As with Sin City, which was also based on a work by Frank Miller, 300 was shot almost entirely on soundstages, using digital created "sets" and backgrounds. This gives the film a very unique and exciting look. Director Zack Snyder, who brought us 2004's wickedly entertaining remake of Dawn of the Dead, fills the screen with impressive visuals, as the battle scenes are a quilt of quick cuts and slow-motion shots. In a unique twist, Snyder has chosen to us CG blood, which spurts from the wounded and slowly travels through the air. The entire film is bathed in a desaturated brown and beige look, which makes the red capes of the Spartans (and the red blood) really stand out.
But once you get beyond the visuals in 300, there isn't much left. The story is very shallow and incredibly episodic. At first, things seem OK as we are presented with a premise which is easy to grasp: Leonidas feels that his land is being threatened and takes a group of soldiers to defend it. But, once the battles begin, the film turns into one battle sequence after another. This is like watching a defensive-minded football game, where there is a lot of pushing, but no big plays. These scenes are then intercut with moments in which Queen Gorgo attempts to persuade the treacherous Theron (Dominic West) to allow her to speak to the forum. These scenes are woefully boring and disrupt the momentum created by the battle sequences.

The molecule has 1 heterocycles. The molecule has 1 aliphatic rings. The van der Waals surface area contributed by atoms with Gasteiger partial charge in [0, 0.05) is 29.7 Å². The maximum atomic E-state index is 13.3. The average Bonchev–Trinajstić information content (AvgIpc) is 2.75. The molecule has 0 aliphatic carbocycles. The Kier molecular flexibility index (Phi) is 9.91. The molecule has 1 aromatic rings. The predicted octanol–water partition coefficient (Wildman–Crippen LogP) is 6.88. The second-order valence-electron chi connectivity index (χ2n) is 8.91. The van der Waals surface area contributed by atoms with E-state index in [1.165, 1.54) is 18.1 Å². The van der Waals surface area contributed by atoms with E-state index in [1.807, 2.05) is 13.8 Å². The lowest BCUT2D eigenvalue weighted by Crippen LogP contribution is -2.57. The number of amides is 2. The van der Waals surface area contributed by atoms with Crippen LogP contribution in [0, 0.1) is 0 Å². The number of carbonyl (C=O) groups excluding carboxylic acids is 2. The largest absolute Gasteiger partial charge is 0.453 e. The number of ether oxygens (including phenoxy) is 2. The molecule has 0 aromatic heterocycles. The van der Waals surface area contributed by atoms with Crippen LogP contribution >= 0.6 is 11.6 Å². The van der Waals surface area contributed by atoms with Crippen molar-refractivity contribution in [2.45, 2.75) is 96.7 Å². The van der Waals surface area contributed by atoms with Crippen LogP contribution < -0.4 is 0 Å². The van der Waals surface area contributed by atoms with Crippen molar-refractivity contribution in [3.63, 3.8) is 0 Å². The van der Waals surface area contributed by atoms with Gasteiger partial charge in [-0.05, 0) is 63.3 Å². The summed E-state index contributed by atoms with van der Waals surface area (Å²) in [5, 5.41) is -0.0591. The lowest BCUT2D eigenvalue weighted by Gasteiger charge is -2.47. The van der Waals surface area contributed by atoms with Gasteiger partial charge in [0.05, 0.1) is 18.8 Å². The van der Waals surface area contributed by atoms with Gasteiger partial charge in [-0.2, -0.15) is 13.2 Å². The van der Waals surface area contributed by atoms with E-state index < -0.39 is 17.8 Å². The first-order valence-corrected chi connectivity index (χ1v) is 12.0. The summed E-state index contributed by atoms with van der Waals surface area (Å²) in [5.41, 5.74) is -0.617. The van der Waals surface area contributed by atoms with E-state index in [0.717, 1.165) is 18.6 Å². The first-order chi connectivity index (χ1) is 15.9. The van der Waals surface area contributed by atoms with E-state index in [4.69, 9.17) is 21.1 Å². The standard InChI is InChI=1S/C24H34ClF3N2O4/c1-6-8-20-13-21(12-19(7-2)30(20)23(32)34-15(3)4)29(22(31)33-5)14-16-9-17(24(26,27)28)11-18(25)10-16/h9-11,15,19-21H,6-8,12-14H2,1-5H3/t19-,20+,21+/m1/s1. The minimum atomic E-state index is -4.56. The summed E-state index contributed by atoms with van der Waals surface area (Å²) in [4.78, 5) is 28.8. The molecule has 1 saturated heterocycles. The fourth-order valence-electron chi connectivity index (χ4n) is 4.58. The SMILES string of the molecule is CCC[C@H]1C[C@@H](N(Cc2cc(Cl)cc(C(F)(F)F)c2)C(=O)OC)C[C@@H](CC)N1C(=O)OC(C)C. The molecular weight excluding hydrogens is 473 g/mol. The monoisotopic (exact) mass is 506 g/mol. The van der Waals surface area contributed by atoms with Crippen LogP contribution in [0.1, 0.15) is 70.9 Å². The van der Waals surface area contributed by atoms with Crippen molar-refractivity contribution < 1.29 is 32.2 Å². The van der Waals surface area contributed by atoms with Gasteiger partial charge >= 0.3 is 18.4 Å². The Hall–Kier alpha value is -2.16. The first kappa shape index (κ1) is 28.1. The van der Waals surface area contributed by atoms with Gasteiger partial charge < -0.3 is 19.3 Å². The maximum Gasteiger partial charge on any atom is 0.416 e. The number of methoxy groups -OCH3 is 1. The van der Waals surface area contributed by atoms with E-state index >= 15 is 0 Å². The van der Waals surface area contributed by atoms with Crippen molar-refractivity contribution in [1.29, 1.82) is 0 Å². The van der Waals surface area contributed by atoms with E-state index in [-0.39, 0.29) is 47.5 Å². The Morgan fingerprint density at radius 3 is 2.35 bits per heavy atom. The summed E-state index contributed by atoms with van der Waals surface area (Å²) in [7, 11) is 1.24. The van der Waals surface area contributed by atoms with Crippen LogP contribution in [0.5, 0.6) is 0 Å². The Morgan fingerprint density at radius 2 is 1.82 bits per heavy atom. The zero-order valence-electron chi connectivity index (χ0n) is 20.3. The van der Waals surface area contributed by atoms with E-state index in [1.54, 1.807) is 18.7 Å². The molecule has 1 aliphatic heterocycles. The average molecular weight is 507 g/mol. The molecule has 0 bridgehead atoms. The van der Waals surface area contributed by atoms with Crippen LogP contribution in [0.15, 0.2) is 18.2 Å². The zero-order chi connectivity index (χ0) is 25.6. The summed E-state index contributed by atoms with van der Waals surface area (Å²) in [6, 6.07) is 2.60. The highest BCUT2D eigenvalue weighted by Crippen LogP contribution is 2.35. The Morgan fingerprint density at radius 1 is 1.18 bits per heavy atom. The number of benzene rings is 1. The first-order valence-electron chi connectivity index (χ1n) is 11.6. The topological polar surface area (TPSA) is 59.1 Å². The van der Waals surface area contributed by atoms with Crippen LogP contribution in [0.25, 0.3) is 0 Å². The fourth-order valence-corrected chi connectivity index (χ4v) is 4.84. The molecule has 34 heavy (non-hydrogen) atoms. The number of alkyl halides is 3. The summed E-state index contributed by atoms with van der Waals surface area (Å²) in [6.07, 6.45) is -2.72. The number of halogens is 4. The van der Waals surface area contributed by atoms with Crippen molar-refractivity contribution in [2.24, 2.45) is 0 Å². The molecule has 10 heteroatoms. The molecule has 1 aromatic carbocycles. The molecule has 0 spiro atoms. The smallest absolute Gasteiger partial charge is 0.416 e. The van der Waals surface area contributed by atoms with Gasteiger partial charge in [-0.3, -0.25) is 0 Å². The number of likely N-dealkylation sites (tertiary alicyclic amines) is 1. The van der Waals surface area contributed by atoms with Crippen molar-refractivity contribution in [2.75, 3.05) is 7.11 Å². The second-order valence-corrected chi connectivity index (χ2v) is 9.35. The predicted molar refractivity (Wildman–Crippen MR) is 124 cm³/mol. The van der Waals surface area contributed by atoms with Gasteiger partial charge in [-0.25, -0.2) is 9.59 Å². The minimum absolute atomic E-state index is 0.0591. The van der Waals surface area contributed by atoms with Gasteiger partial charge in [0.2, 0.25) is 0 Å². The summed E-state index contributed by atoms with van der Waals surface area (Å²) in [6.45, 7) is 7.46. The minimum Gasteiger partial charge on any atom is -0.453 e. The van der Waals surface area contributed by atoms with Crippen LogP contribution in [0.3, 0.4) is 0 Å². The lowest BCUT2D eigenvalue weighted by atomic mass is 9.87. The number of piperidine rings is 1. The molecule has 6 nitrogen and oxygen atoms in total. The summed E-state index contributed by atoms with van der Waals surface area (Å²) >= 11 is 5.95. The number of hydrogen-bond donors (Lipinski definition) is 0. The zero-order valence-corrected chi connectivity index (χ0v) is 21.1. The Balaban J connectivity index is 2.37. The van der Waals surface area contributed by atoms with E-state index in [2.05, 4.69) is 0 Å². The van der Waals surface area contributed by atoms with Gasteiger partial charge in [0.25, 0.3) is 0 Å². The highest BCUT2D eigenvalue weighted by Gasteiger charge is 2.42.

And then Xerxes arrives. Why is he like 8 feet tall? Is this historically accurate? I'm only kidding about that, as I get the fact that Snyder is giving us a visual representation of the way in which Xerxes was viewed by his followers. But, it also seems incredibly ludicrous in a film which, for those of us who aren't scholars of ancient Sparta, felt somewhat accurate up until that point. From there, we get elephants, rhinos, and something that looks like the killer from the "An Incident on and off a Mountain Road" episode of Masters of Horror. And I found myself hoping that there were no school teachers who took their students to see this historical drama when the lesbian sex scene occurred. There is nothing wrong with taken poetic license when retelling a story, but it's very disconcerting how 300 goes from fact to fantasy so quickly.